The above slide is from one of Anthony Cordesman's presentations, and in fact it figures in several of these compilations of his at CSIS. Whether or not the term comes from Anthony Cordesman himself, or from a military source on which Cordesman and his team may have relied in their work, if you do a quick Google search, you may realise that most of even the non-CSIS links that pop up with occurrences of the term "stand aside forces" contain reference to his presentations.

In our book, which I heralded at this blog in September (published back in the summer, by Routledge, in London and New York), with my colleague Nik Hynek we refer to this phenomenon slightly differently, and identify four basic role conceptions that countries may have depending on whether alliance dependence or threat balancing (or both or none of those) is/are driving their involvement in Afghanistan. Those who are alliance-dependent primarily, or not even that, will be either "servants" or "onlookers," respectively, in our categorisation. And largely it is of course these two categories of countries from which you will find Cordesman's "allied caveat and stand aside forces" deployed.

Regardless of by what terms we refer to this phenomenon, it will inevitably form an important part of security debates in the future.

Thursday, October 20, 2011

The politics of coalition burden-sharing: Canadian lessons learned

Over at Travels with Shiloh, there is a recent entry on my and Nik Hynek's book's chapter on Canada, which was written by Ben Zyla. A good apropos to bring up that there is a new report out on Canada's lessons learned from their operations in Kandahar - FYI.

Full reference:
David J. Bercuson - J.L. Granatstein (2011): Lessons learned? What Canada should learn from Afghanistan. Canadian Defence & Foreign Affairs Institute, October 2011. (Hyperlink)
The report focuses a lot on Canada's complaints about the informal caveats put in place by alliance partners in Afghanistan. A turn of fate after in Bosnia, Canadian battalions were sometimes referred to as "Can'tbats" because of their respective restrictions (imposed on them by decision-makers in Ottawa). Afghanistan started out similarly, but evolved fast into a largely unrestricted engagement by Canadian troops, by the time of the Canadian PRT's and Battle Group's move into Kandahar province. Press reports on Granatstein's and Bercuson's study seem to focus on this aspect mostly, claiming that "The refusal (by allies) to help Canada in Kandahar cost lives."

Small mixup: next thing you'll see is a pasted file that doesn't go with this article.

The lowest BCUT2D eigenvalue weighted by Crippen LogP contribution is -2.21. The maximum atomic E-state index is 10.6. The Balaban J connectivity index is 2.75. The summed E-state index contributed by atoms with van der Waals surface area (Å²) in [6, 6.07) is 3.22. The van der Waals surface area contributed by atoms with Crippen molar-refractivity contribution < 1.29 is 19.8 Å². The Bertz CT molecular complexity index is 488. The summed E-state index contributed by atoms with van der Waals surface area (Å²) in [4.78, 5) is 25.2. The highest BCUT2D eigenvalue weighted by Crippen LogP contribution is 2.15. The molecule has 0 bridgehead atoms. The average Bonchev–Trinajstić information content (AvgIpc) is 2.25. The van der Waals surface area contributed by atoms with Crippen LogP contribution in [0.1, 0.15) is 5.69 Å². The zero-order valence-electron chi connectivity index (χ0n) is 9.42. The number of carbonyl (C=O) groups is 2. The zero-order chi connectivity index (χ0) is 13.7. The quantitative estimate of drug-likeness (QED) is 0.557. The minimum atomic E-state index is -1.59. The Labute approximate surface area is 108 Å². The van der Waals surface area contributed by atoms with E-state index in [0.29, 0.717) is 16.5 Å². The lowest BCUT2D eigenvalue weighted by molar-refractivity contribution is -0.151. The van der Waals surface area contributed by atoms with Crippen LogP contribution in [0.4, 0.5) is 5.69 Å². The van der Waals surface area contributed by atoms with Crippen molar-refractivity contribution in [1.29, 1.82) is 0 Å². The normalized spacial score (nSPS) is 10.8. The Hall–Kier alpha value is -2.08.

The report itself is more cautiously worded, and does not look to simplify causal relationships to this extent. Although who could deny, of course, that if Canada would have had to do less, and the burdens in the most dangerous parts of Afghanistan would have been more evenly shared, less Canadian soldiers would have died? Moreover, the study also refers to how in terms of MEDEVAC Canadian Forces were regulary let down, and could only count on US support in this respect with real consistency.

I would stop by yet another point here, and it is the study's discussion of the reasons for Canada's decision to go into Kandahar, and not somewhere else. Based on what I know, I can agree with the authors' conclusion that it reflected a genuine desire to be there and be important at the same time. An important exception to the Realist paradigm's "Threat balancing vs. Alliance dependence" framework of interpretation for countries' participation in coalition operations, which would not leave room for normative considerations playing a role (i.e. for a logic of appropriateness as opposed to one of consequences) - something we indicate in advance in our book's opening chapter, even while putting forward the above mentioned framework as a baseline theory of coalition contributions.

Accordingly, a Canadian DFAIT (i.e. foreign ministry) official is quoted on page 21 as saying, concerning this, that the reason for the extent of Canada's involvement was:
"We didn’t do it because someone in NATO wanted us to do it, or because the Americans made us do it… We did it because Afghanistan was a serious issue, we were a serious country… and we were determined to behave accordingly. Which is why we dismissed options like sitting on a mountain top in the middle of nowhere."
Telling enough.

I also found remarkable, after my previous post on the Netherlands (and how the G20 as a forum mattered in their case), how the G8 was an important issue here in Canada's case. Of course the G8 is generally an important foreign policy influence multiplier for Canada, but here it was explicitly connected by some Canadian officials themselves to the Afghanistan mission. PM Paul Martin's communications director, Scott Reid is quoted (p.21) as having said:
"There was a feeling that this was the price of being a G-8 country."

Monday, September 26, 2011

The politics of coalition burden-sharing: The Netherlands and "the Afghanistan card"

With my colleague, Nik Hynek, we have a review of our book over at Travels with Shiloh. Consequently, I will now be moving on from just advertising our book in a never-disappearing blogpost to occasionally offering related commentary on new developments and to drawing attention to commentary on related subjects by others.

Today's post follows the latter script. First of all I will point to this study, from College of Europe's EU Diplomacy Papers series:

Bart van Liebergen (2011): American War, European Struggle? Analyzing the Influence of Domestic Politics on the ISAF Contributions of EU Member States. College of Europe EU Diplomacy Papers, 2011/3.